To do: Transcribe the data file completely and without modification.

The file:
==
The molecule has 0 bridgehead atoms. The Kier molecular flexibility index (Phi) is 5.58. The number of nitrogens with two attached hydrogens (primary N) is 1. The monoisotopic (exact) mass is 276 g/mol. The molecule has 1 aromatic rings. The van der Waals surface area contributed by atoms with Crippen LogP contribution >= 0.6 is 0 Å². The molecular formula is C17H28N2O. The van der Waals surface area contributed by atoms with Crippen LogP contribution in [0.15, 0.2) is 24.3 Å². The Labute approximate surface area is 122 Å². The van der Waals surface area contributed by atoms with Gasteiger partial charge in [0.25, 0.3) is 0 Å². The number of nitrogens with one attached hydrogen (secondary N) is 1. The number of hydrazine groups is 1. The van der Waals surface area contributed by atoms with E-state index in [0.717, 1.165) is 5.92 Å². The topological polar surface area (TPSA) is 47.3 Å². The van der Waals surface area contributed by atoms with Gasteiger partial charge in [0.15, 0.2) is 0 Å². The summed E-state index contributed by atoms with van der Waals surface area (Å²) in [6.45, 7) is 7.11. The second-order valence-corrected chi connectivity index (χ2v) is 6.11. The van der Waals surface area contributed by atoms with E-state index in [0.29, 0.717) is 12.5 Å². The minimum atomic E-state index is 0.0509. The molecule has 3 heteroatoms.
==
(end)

The molecule has 0 bridgehead atoms. The Kier molecular flexibility index (Phi) is 5.58. The number of nitrogens with two attached hydrogens (primary N) is 1. The monoisotopic (exact) mass is 276 g/mol. The molecule has 1 aromatic rings. The van der Waals surface area contributed by atoms with Crippen LogP contribution >= 0.6 is 0 Å². The molecular formula is C17H28N2O. The van der Waals surface area contributed by atoms with Crippen LogP contribution in [0.15, 0.2) is 24.3 Å². The Labute approximate surface area is 122 Å². The van der Waals surface area contributed by atoms with Gasteiger partial charge in [0.25, 0.3) is 0 Å². The number of nitrogens with one attached hydrogen (secondary N) is 1. The number of hydrazine groups is 1. The van der Waals surface area contributed by atoms with E-state index in [0.717, 1.165) is 5.92 Å². The topological polar surface area (TPSA) is 47.3 Å². The van der Waals surface area contributed by atoms with Gasteiger partial charge in [0.15, 0.2) is 0 Å². The summed E-state index contributed by atoms with van der Waals surface area (Å²) in [6.45, 7) is 7.11. The second-order valence-corrected chi connectivity index (χ2v) is 6.11. The van der Waals surface area contributed by atoms with E-state index in [0.29, 0.717) is 12.5 Å². The minimum atomic E-state index is 0.0509. The molecule has 3 heteroatoms.